News   /   Foreign Policy   /   Koreas

US warship Ronald Reagan joins fleet review off South Korea

US Rep. Ilhan Omar (D-MN) (L) talks with Speaker of the House Nancy Pelosi (D-CA) during a rally with fellow Democrats before voting on H.R. 1, or the People Act, on the East Steps of the US Capitol on March 08, 2019 in Washington, DC. (AFP photo)
US nuclear-powered warship USS Ronald Reagan.

US nuclear-powered warship USS Ronald Reagan has joined the South Korean naval fleet off for a once-in-a-decade international fleet review in waters off the southern island of Jeju. 

The warship, which was based in Japan's Yokosuka, joined some 40 other warships and more than 20 aircraft in waters off the southern island of Jeju on Thursday.

For the international fleet review, the US deployed a total of three warships, including two cruisers, Chancellorsville and Antietam.

The aircraft’s entry, however, was interrupted as hundreds of demonstrators in kayaks paddled out to the sea to protest the naval event, which is to last till Sunday.

Apart from the US and South Korea, Australia, Canada, Brunei and India have also participated in the review.  

The event, which is said to be designed to promote trust and cooperation among world navies, is a source of concern for North Korea, which has constantly been calling for the US military to leave the region.

South Korean President Moon Jae-in, who attended the event on Thursday, touched on the issue of denuclearization of the Korean Peninsula, saying both Pyongyang and Seoul had “begun a journey toward complete denuclearization and lasting peace.”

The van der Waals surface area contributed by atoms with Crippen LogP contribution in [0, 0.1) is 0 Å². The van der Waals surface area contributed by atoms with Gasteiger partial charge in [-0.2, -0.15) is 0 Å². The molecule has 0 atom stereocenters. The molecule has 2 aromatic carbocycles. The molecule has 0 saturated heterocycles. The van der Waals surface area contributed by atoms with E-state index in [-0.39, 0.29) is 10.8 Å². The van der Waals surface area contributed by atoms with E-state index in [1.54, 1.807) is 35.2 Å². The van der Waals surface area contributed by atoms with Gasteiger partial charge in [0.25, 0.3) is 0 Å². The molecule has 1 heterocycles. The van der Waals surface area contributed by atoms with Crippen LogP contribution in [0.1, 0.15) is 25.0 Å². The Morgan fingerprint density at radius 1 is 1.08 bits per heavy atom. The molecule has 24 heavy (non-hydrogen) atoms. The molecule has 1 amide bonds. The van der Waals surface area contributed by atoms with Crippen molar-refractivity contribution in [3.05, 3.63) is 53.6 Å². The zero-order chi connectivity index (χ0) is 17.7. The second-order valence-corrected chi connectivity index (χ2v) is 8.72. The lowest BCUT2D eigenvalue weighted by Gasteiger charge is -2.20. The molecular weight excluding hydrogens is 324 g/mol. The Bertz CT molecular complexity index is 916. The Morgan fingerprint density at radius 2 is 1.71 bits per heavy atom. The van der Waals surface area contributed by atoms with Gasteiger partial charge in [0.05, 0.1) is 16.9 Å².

Though the two Koreas technically remain at war as the Korean War ended only with an armistice, not a peace treaty, Moon said, "The Korean Peninsula is in a ceasefire."

He has been pushing to formally end the Korean War, through the three bilateral summits he had with North Korean leader Kim Jong-un, in which the two agreed to end their hostility and denuclearize the Korean Peninsula.

His government was also considering lifting a broad trade and investment embargo imposed on the North in 2010, but the move provoked a quick response from US President Donald Trump, who said Seoul could “do nothing without our approval.”

South Korean President Moon Jae-in (L) salutes while inspecting international naval vessels in waters off his country's southern island of Jeju on October 11, 2018.

The South Korean minister for unification, Cho Myoung-gyon, said later that “no detailed consideration” had been given to removing the sanctions.

Trump made the blunt remarks to keep squeezing Pyongyang, though he had earlier said "incredible" progress had been made in bilateral talks with the North and that he was ready to meet Kim for a second time very soon.

Trump and Kim met for the first time in June in a summit Singapore, where they agreed to work toward denuclearization. Thus far, the North has been taking several steps toward the goal, including the suspension of missile and nuclear tests, while the American side has taken no moves in return.

Kim, who had also agreed to allow the inspectors into North Korea last month, said he was prepared to permanently dismantle his country’s main nuclear site at Yongbyon, but only if the US took “corresponding steps” to build trust.

The least step Washington could take to build trust appears to be comprehensive sanctions relief, according to analysts.

Press TV’s website can also be accessed at the following alternate addresses:

Press TV News Roku